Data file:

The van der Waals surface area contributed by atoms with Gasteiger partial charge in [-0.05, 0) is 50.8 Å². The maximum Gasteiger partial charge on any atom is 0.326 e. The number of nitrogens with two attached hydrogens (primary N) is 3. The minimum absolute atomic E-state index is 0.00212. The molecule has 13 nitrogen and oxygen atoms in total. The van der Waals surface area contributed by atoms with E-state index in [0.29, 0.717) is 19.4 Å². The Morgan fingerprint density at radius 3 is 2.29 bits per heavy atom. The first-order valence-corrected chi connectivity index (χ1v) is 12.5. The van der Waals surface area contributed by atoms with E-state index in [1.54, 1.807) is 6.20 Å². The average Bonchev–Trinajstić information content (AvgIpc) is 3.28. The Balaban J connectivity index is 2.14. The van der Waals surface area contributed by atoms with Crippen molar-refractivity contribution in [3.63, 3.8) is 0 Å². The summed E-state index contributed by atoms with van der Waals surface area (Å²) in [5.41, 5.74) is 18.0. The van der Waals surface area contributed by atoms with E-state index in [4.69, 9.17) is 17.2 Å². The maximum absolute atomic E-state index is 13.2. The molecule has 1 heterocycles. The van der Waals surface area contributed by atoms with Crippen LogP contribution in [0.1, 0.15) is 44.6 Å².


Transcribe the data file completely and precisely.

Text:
The van der Waals surface area contributed by atoms with Gasteiger partial charge in [-0.05, 0) is 50.8 Å². The maximum Gasteiger partial charge on any atom is 0.326 e. The number of nitrogens with two attached hydrogens (primary N) is 3. The minimum absolute atomic E-state index is 0.00212. The molecule has 13 nitrogen and oxygen atoms in total. The van der Waals surface area contributed by atoms with E-state index in [0.29, 0.717) is 19.4 Å². The Morgan fingerprint density at radius 3 is 2.29 bits per heavy atom. The first-order valence-corrected chi connectivity index (χ1v) is 12.5. The van der Waals surface area contributed by atoms with E-state index in [1.54, 1.807) is 6.20 Å². The average Bonchev–Trinajstić information content (AvgIpc) is 3.28. The Balaban J connectivity index is 2.14. The van der Waals surface area contributed by atoms with Crippen molar-refractivity contribution in [3.63, 3.8) is 0 Å². The summed E-state index contributed by atoms with van der Waals surface area (Å²) in [5.41, 5.74) is 18.0. The van der Waals surface area contributed by atoms with E-state index in [4.69, 9.17) is 17.2 Å². The maximum absolute atomic E-state index is 13.2. The molecule has 1 heterocycles. The van der Waals surface area contributed by atoms with Crippen LogP contribution in [0.1, 0.15) is 44.6 Å².